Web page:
But they also argued that ideas were formed and consolidated in a more profound way. They distinguished between appearance and essence – how individuals experienced life in an everyday sense as opposed to how that experience was actually created by hidden forces. Marx’s most famous example concerned labour for capital. Workers appeared to enter into a free contract with the capitalist, selling their labour-power in return for a wage that represented ‘a fair day’s work for a fair day’s wage’. But in fact, the employment contract obscured an unequal exchange, for the worker, lacking both means of production and means of subsistence of her own, was compelled to sell her labour-power to the capitalist; and the capitalist would employ her only on condition that the value of the labour she performed both covered her wages and yielded a surplus/profit over and above that.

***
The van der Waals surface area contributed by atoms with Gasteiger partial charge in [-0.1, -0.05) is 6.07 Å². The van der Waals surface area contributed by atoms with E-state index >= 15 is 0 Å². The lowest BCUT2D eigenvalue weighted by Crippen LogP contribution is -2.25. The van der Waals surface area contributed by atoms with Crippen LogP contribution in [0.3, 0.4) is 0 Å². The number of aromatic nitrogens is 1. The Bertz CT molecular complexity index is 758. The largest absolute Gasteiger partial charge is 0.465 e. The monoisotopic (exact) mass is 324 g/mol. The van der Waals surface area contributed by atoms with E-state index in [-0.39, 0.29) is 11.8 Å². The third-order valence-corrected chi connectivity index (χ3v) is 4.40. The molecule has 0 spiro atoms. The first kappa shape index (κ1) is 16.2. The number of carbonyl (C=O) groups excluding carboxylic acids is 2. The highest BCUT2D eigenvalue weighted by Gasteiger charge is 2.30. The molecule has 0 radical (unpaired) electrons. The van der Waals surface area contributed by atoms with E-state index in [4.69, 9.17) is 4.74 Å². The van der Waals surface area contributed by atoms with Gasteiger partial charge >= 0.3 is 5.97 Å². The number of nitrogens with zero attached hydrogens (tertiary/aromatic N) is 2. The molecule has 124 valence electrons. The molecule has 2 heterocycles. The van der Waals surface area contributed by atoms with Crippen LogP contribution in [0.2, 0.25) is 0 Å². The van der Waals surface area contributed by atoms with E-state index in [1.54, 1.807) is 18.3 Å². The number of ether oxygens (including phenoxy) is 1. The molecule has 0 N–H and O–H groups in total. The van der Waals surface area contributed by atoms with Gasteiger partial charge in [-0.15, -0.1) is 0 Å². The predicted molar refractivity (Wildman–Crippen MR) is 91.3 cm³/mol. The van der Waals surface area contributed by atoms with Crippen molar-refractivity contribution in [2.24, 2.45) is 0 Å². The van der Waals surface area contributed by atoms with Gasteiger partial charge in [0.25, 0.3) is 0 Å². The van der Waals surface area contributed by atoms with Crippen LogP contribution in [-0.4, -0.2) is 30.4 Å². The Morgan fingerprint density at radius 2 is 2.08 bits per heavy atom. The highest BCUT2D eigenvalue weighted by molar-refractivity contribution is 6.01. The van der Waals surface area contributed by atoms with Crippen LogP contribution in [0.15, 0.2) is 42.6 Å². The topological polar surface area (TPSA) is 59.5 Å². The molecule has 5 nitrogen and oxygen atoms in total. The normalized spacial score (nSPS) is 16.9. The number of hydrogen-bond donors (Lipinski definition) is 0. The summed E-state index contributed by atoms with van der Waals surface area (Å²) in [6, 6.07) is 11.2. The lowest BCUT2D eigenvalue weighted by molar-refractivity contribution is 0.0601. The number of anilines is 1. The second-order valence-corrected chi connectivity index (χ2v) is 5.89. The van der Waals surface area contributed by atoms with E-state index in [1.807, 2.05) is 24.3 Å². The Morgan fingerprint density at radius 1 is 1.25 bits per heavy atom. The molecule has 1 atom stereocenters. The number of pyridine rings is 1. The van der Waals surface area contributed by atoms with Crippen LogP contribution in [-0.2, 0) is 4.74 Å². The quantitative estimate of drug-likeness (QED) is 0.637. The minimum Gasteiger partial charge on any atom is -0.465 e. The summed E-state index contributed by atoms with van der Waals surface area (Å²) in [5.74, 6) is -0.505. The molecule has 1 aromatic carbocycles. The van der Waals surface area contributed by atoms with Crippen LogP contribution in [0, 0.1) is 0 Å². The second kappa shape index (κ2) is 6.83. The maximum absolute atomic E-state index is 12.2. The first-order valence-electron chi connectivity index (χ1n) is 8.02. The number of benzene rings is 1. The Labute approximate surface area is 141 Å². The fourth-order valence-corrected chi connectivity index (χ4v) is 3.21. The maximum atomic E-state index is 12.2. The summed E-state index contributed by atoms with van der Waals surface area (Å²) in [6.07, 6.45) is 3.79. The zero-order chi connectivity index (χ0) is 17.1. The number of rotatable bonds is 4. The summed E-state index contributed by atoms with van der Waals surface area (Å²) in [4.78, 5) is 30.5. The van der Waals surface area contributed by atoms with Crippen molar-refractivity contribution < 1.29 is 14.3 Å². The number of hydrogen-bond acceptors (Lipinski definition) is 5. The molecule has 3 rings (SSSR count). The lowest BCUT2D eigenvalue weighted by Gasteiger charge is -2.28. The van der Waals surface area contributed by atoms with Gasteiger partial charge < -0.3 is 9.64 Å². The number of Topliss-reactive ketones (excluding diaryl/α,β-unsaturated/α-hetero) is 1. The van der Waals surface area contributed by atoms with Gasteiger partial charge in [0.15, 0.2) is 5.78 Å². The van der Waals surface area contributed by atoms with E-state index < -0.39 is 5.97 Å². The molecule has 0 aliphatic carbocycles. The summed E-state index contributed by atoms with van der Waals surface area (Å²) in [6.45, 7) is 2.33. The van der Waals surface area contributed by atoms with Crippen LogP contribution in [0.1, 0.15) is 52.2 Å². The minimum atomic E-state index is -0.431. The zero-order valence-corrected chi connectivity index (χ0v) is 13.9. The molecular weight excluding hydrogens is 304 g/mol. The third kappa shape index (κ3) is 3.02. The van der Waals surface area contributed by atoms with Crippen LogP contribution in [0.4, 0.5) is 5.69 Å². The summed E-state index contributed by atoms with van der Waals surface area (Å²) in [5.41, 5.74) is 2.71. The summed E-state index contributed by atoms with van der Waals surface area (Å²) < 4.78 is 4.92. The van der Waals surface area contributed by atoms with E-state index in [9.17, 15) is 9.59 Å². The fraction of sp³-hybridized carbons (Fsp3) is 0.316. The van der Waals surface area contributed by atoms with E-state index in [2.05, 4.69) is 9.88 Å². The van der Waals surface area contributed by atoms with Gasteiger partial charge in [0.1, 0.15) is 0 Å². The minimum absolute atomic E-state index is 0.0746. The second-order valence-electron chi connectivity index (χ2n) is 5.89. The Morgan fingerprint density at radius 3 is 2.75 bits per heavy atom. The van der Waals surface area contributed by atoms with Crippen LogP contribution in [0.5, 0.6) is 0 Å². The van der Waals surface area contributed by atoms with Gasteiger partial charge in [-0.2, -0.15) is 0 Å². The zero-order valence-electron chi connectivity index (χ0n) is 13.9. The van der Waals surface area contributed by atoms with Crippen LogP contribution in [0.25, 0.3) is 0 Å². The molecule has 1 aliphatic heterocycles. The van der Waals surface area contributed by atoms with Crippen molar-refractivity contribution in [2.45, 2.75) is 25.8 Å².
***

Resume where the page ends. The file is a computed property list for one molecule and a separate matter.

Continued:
Nor was this, for the capitalist, a matter of choice: he was compelled, under the whip of competition, to exploit workers in order to keep costs and prices down, to accumulate a surplus fund, to invest in more advanced techniques, to raise productivity and output; if he did not do this, he was liable to be priced out of the market by more dynamic rivals. The capitalist was, therefore, a ‘personification of capital’ – a living embodiment of the imperative to exploit and accumulate.
In these and other ways, social relationships between human-beings became ‘thing-like’. Instead of human-beings entering freely into collective processes of creative labour, their activity was determined by forces – capital accumulation, commodity exchange, the market – outside their control. Marx used the term reification to describe this thing-like character of human relationships under capitalism.